Workplace Romance

Falling in love at work seems kind of quaint in the age of Tinder. But it still happens, despite the convenience of “swiping right” on strangers via dating sites.

The practice of getting to know someone before asking them out to dinner may intrigue some of your younger colleagues, but it still had its attractions for the 11 per cent of heterosexual couples who met through work in 2017.

So dating apps have not yet killed the office romance, but they have put the squeeze on it. At the “birth” of the internet, in 1995, 19 per cent of heterosexual couples said they met as, or through, colleagues, according to research by Stanford University in the US.

If fewer people are “coupling up” at work, the reasons should be pretty obvious. Negotiating a romance at work has always been somewhat tricky but has become even more so as employers tighten their human resources policies around how such relationships should be conducted.


Just like the “bonking ban” in Federal Parliament, which now rules out affairs between Ministers and their staff, many companies now have policies about when relationships must be declared and that prevent couples from being in charge of each other at work.

Employers are also mindful of the lessons learned from the #Metoo anti-sexual harassment movement, which has raised awareness that people can be deeply hurt by repeated and unwanted sexualised attention – especially from their bosses.

Trouble starts when ‘no’ is ignored

There will always be people who resist social change. However, the CEO of Relationships Australia, Elisabeth Shaw, quickly dismisses protestations by those who say morality-policing has gone too far in interfering in employees’ personal lives.

“The reality is: the sort of examples that make it into the public domain are those who haven’t taken no for an answer. They have kept up a level of sexual banter or flirtation that isn’t wanted,” she says.

Shaw says relationships become troublesome when the couple have an unequal power relationship. In practice, this usually means a male boss and a female who reports to him. Someone is often required to give up their job.

“The repercussions are that it is the woman who suffers. It is usually the woman who has the less valuable job and can be the one who people think should leave,” she says.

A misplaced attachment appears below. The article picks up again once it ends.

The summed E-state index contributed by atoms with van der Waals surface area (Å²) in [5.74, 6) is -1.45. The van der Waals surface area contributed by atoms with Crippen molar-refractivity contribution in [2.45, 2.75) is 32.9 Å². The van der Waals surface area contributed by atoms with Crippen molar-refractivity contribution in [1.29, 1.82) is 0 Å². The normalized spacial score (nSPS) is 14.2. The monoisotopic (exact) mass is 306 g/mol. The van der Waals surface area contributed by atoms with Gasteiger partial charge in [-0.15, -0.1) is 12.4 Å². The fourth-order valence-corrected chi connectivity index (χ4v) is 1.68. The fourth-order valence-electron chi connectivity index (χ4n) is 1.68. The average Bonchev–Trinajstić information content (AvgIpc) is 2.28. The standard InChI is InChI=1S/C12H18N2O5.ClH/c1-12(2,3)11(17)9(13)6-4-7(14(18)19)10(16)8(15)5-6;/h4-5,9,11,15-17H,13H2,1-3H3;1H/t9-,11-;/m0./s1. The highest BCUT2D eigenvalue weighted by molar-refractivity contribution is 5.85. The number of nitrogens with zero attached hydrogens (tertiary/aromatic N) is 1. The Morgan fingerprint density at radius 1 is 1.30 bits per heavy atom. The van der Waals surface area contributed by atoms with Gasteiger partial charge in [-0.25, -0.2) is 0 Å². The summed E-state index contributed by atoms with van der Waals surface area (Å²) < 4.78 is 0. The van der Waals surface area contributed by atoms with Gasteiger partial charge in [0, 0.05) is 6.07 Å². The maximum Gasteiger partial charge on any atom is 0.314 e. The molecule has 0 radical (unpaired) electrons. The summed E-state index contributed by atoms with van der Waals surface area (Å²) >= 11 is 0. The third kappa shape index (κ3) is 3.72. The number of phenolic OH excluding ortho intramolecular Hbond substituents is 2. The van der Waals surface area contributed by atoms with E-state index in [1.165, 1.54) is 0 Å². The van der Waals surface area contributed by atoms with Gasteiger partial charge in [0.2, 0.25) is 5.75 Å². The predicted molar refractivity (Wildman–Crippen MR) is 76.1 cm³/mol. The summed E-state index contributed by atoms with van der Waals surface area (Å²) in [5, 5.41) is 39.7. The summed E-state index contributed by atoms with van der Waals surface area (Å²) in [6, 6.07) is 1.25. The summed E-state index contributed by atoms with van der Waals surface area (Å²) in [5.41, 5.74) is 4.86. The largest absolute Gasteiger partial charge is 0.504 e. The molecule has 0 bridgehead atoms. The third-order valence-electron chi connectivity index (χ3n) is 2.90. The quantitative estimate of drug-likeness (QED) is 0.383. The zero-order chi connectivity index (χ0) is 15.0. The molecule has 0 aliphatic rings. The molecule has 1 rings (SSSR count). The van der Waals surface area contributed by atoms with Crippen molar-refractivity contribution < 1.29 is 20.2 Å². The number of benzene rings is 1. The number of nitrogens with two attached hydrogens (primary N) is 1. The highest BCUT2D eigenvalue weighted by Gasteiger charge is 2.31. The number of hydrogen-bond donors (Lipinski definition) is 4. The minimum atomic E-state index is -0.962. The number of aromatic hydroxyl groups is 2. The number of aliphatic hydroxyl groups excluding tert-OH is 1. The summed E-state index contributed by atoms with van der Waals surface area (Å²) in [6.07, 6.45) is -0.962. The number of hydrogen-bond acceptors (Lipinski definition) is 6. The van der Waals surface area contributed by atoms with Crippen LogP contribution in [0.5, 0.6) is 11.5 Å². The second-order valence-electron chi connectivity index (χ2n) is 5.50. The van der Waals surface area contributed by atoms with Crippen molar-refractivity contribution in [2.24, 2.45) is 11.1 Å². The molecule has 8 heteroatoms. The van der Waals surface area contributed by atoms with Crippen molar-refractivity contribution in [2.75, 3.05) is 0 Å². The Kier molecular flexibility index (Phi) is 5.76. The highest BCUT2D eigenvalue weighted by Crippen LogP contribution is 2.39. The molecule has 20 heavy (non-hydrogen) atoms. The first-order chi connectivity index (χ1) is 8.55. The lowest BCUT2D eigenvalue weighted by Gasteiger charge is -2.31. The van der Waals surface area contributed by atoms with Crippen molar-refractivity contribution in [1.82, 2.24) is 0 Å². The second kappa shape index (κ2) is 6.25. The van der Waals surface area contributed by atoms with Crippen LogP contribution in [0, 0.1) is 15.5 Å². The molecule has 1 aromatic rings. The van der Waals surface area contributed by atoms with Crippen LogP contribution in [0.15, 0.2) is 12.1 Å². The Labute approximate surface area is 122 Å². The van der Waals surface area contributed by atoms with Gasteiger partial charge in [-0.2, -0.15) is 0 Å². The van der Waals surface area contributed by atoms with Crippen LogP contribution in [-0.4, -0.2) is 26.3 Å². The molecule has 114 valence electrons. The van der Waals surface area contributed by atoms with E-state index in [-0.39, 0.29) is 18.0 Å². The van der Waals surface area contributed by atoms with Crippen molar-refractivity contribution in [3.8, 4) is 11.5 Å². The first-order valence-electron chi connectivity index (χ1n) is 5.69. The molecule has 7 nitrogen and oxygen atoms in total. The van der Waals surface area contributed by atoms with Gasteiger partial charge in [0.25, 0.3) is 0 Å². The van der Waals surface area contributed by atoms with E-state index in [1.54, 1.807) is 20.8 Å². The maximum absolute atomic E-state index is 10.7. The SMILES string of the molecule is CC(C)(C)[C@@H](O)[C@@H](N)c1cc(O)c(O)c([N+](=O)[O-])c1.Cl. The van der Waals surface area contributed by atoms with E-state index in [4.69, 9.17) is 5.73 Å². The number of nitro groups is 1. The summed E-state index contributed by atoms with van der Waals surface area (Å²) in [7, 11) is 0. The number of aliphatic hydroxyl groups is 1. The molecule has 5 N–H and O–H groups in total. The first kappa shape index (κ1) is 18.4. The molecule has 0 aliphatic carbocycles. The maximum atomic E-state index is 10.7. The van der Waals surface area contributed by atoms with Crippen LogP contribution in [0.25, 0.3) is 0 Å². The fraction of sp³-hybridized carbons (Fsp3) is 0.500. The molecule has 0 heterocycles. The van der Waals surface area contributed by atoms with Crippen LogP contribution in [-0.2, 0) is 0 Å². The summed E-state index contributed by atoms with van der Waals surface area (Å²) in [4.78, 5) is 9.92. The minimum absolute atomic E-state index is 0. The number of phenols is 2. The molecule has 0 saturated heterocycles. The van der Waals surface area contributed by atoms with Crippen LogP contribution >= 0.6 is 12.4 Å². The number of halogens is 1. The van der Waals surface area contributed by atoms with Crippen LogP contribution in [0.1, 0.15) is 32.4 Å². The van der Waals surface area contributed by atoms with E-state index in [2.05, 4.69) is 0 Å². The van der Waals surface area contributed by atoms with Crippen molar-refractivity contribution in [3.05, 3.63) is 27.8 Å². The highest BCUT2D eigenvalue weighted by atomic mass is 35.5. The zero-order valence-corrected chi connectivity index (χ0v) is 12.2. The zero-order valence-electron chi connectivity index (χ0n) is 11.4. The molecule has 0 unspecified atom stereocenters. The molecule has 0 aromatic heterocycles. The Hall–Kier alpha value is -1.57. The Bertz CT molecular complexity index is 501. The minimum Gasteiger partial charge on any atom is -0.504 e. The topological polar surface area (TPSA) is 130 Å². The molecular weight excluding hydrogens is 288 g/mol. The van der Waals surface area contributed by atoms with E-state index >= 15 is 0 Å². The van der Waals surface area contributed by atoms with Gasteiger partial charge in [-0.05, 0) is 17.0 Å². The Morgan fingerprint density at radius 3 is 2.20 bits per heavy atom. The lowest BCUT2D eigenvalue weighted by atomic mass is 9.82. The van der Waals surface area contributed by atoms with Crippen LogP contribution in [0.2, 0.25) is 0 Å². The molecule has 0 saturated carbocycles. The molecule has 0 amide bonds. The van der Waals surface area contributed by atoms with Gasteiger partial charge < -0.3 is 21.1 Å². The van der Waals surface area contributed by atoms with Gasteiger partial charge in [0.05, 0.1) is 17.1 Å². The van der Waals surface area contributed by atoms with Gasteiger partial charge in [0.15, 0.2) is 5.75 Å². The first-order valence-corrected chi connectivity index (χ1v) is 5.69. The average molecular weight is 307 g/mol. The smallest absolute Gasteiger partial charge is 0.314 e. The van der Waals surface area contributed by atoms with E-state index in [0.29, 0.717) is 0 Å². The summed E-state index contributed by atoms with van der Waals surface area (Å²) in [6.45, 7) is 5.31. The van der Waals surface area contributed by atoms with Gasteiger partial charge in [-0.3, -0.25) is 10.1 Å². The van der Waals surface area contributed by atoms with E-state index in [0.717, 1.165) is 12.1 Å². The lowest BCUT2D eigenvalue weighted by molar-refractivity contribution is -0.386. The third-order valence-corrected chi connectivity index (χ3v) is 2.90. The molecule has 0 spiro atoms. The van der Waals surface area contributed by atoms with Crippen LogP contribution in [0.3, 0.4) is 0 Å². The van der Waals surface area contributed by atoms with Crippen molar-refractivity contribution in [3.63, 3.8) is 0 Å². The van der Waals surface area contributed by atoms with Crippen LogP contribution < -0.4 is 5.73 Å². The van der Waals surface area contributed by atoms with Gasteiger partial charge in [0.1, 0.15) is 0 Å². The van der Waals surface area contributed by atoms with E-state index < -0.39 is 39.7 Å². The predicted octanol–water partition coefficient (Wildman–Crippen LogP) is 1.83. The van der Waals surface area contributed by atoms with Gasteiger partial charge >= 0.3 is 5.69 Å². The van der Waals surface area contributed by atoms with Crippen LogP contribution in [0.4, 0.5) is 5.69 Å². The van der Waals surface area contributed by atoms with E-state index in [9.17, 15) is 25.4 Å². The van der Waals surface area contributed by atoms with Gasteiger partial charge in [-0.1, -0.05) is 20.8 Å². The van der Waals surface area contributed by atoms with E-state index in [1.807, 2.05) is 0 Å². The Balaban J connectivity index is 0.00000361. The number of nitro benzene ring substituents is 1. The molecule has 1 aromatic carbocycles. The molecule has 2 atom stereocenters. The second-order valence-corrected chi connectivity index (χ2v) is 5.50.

“The person in the subordinate job is the most vulnerable.”

‘None of us are islands’

If the relationship is an affair, that adds another layer of difficulty. The necessary secrecy leads to suspicion about how and why people are favoured by the boss.People in the midst of an affair tend to get lost in their own experience and forget that “none of us are islands”, she says. “What they do does affect the group.”

This is especially the case when the spouses of the couple are known to the group and onlookers start to feel morally compromised, as if they are colluding in the affair.

How colleagues view office romances can also depend on whether the people involved are well-liked and respected. Another factor is whether onlookers believe that they will be adversely affected – they may be shut out of work-related conversations between the pair and, if one of the couple is a boss, there may be favouritism towards their lover.

“There could be pillow talk, they could feel their own career is disadvantaged, that will also turn the heat up,” says Shaw.

When to tell

Deciding when to disclose the relationship is difficult – even when things seem straightforward. Should it be after the second date, when you agree to see each other exclusively, or after you tell your families?

“Everyone would pick a different moment where they would call it a relationship,” says Shaw. “When do they have a right to privacy as adults and when do they have a duty to others?“Some would argue if they keep it discreet and it doesn’t impact anybody, should they ever have to tell anybody?”

The CEO of human resources consultancy, mwah (Making Working Absolutely Human), Rhonda Brighton-Hall, has spent her career in large organisations and says that it is unfortunate that the relationships that most need to be reported are also the least likely to be reported.

These are the boss-subordinate romances.“I think the ones that don’t get reported are where the power difference is massive. There is something about that that creates gossip, puts people on tenterhooks, upsets the people around them,” she says.

“If you a very senior leader, your integrity and ethics of relationships are visible to people. You attract more judgement and that is probably not unfair if you are holding yourself up as a role model of good behaviour and honesty and integrity.”

“However, if they are not in a reporting line, they don’t need to notify anyone.”

In the absence of a handy app, Shaw offers a few guidelines to ensure lovers end up on the right side of the HR department (and out of the headlines).

Yes, you can find romance at work.

5 Easy steps:

  1. No means no: You can ask once, but take no for an answer
  2. Right place, right time: When indicating your non-work-related interest, make sure you are not at work. Ask them out for a coffee or a walk.
  3. Who’s on top?: Be aware of power imbalances between the two of you. The person with less power at work tends to be most adversely affected if things go sour.
  4. Create distance: Once the relationship looks like it may be ongoing, ideally one of the two would transfer to another department or employer. It is better for the relationship and better for the workplace.
  5. Tell someone: Once you consider yourself “dating” a colleague, you need to tell someone at work. That could be your manager or HR. It could even be a “critical friend” at work, who is likely to tell you if your relationship is affecting others.